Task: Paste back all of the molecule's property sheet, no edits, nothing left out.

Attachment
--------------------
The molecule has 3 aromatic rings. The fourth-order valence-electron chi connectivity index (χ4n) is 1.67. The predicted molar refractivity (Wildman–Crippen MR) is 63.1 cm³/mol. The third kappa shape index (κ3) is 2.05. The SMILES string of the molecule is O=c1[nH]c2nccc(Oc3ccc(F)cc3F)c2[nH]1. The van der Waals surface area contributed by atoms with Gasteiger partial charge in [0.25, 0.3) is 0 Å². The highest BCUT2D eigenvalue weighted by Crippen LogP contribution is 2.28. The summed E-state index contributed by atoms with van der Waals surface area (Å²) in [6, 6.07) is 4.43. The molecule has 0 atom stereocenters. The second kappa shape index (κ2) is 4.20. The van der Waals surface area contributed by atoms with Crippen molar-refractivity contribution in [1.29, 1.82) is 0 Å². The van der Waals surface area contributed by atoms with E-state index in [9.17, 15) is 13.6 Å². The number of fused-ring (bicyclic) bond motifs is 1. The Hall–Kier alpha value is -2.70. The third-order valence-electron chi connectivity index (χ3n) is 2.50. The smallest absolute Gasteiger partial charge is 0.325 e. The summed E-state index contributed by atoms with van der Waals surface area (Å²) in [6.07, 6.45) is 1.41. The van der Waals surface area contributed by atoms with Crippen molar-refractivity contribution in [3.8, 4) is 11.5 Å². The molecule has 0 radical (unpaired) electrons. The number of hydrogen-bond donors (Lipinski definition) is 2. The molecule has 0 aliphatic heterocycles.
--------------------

The molecule has 3 aromatic rings. The fourth-order valence-electron chi connectivity index (χ4n) is 1.67. The predicted molar refractivity (Wildman–Crippen MR) is 63.1 cm³/mol. The third kappa shape index (κ3) is 2.05. The SMILES string of the molecule is O=c1[nH]c2nccc(Oc3ccc(F)cc3F)c2[nH]1. The van der Waals surface area contributed by atoms with Gasteiger partial charge in [0.25, 0.3) is 0 Å². The highest BCUT2D eigenvalue weighted by Crippen LogP contribution is 2.28. The summed E-state index contributed by atoms with van der Waals surface area (Å²) in [6, 6.07) is 4.43. The molecule has 0 atom stereocenters. The second kappa shape index (κ2) is 4.20. The van der Waals surface area contributed by atoms with Crippen molar-refractivity contribution in [1.29, 1.82) is 0 Å². The van der Waals surface area contributed by atoms with E-state index in [9.17, 15) is 13.6 Å². The number of fused-ring (bicyclic) bond motifs is 1. The Hall–Kier alpha value is -2.70. The third-order valence-electron chi connectivity index (χ3n) is 2.50. The smallest absolute Gasteiger partial charge is 0.325 e. The summed E-state index contributed by atoms with van der Waals surface area (Å²) in [6.07, 6.45) is 1.41. The van der Waals surface area contributed by atoms with Crippen molar-refractivity contribution in [3.8, 4) is 11.5 Å². The molecule has 0 radical (unpaired) electrons. The number of hydrogen-bond donors (Lipinski definition) is 2. The molecule has 0 aliphatic heterocycles.